A single exam board might seem a tidy solution, but further rationalisation of exams provision should be avoided

As part of its on-going enquiry into the administration of 15-19 examinations in England, the Education Select Committee took evidence in January on the strengths and weaknesses of the English system and how it compares with other countries. In the light of the Secretary of State’s publicly stated concerns that competition between awarding bodies may be contributing to declining standards, discussion focused on his proposal that the present system should be consolidated into a single exam board, as in Singapore or Finland.

The single board option is appealing because it provides a tidy bureaucratic solution to what appears to be a messy and profligate problem. Proponents (TheWellcome Trust, SCORE) argue that a single, nationalised awarding body would bring to an end competition on standards, so making redundant the regulatory apparatus required
to ensure comparability of different versions of the same qualifications. Consolidation, proponents argue, would concentrate expertise and investment in research and development in a single institution, be more conducive to sharing of best practice, avoid the unnecessary replication of functions across multiple boards, and allow for greater economies of scale.

There are a number of flaws in this theory. To begin with, fears of competition on standards are not well-grounded. Recent Daily Telegraph reports of board officials apparently giving clues as to the content of forthcoming papers, and emphasising how easy they were making it for schools to coach their pupils to success, however alarming, do not constitute evidence of widespread abuse, nor do they supply justification for system overhaul. Such boasts are misleading in that they suggest a degree of insider knowledge on the part of examiners about what will come up in a given exam, how criterion will be applied, and where grade boundaries will fall, that they simply do not have. The reality is that standards are set in England across committees and exam boards in a distributed fashion. It is neither in the individual nor collective interest of exam boards to compete for custom on the basis of the accessibility of passes, as to do so would undermine the currency of their qualifications.


Read the rest of this blog post on The Centre for Market Reform of Education website.


It is a mistake for the government and select committee to focus on what is happening abroad. Yes, there might be good practice abroad in other state dominated education systems but, on the other hand, education bureaucracies might be making the same mistakes across the world. We had a good system. Exam bodies were rooted in the organisations that valued quality (universities) but then this equilibrium was disturbed in the relentless drive to make all qualifications equivalent to some national standard and put them in a league table. The league table rather than reputation then becomes the main driving force. Looks a bit like what regulators did to the rating agencies in the financial sector.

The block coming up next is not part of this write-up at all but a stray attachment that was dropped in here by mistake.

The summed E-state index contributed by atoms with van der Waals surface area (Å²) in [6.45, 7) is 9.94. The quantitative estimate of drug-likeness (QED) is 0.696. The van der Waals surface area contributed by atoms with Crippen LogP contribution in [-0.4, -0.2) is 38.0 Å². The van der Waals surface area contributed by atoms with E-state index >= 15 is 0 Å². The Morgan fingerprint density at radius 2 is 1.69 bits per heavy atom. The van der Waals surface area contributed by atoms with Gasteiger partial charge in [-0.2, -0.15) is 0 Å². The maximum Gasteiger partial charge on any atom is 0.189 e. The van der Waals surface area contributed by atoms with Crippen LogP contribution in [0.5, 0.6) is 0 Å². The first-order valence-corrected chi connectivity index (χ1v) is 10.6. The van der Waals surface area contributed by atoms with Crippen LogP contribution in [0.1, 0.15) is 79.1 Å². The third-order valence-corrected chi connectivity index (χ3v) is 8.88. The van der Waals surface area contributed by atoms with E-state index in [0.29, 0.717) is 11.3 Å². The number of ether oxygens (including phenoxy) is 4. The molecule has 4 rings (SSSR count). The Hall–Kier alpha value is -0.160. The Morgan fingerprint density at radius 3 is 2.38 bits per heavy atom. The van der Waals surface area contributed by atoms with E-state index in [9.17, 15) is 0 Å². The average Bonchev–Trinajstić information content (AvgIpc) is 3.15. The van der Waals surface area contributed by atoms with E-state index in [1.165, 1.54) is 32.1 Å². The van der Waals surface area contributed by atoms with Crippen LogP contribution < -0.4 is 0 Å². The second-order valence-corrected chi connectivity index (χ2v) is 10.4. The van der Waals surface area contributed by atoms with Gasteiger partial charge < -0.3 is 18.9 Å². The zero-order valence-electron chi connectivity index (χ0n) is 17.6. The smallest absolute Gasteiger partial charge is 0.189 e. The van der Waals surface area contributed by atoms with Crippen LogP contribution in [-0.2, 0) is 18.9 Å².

Agreed. Competition between boards is good and Mr Gove should not be confused by bureaucrats.
"It is neither in the individual nor collective interest of exam boards to compete for custom on the basis of the accessibility of passes, as to do so would undermine the currency of their qualifications." I disagree. My mother worked, first as marker for two decades and then in a supervisory capacity, for a major exam board. She attended the boundary setting meetings. The teachers' representative would argue for lower grade boundaries and it is teachers who choose which exam board their school uses. My mother, egged on by the chief examiner, who couldn't let his feelings be known, wrote several letters to newspapers alerting them to the boundaries gradually being forced down, but she got nowhere. This was in the eary nineties. In that case at least, it wasn't the board wishing to compete by moving grade boundaries down, it felt it had no choice. In my opinion, it was the change away from deciding boundaries by percentiles which caused the problem, rather than the number of exam boards. My ideal scheme, for my subject, mathematics, would be an exam with a large number of questions ranging from easy at the start to almost impossible at the end. The students would be given their percentile, rather than their exam mark. This would help universities with admissions, would give every student something to aim for and there would be absolutely no pressure to make the exam easier year by year.
I think that is what happens in Australia but it requires one board
Thanks Philip. I didn't know it had been tried. I agree it does require one board for it to work perfectly.
If you are industrious in your setuids, you will not lose your money or waste your time in any school.Actually, if you really are committed to study hard and be religiously doing all the homeworks and assignments you have a good chance of passing any state board as long as the school that you take is one of the approved schools for BS Nursing. That means, you will be allowed to take the board exam. Any approved school will have approved curriculum for the board exam and you have the chance to pass the board exam. It is not really or solely dependent in the schools. It's more on the students.Then, you can also take a review course to familiarize yourself for the type of questions being asked in the board exam.Follow your committment and you'll pass the board exam provided you take a review course before taking the board, it's important. Good luck.

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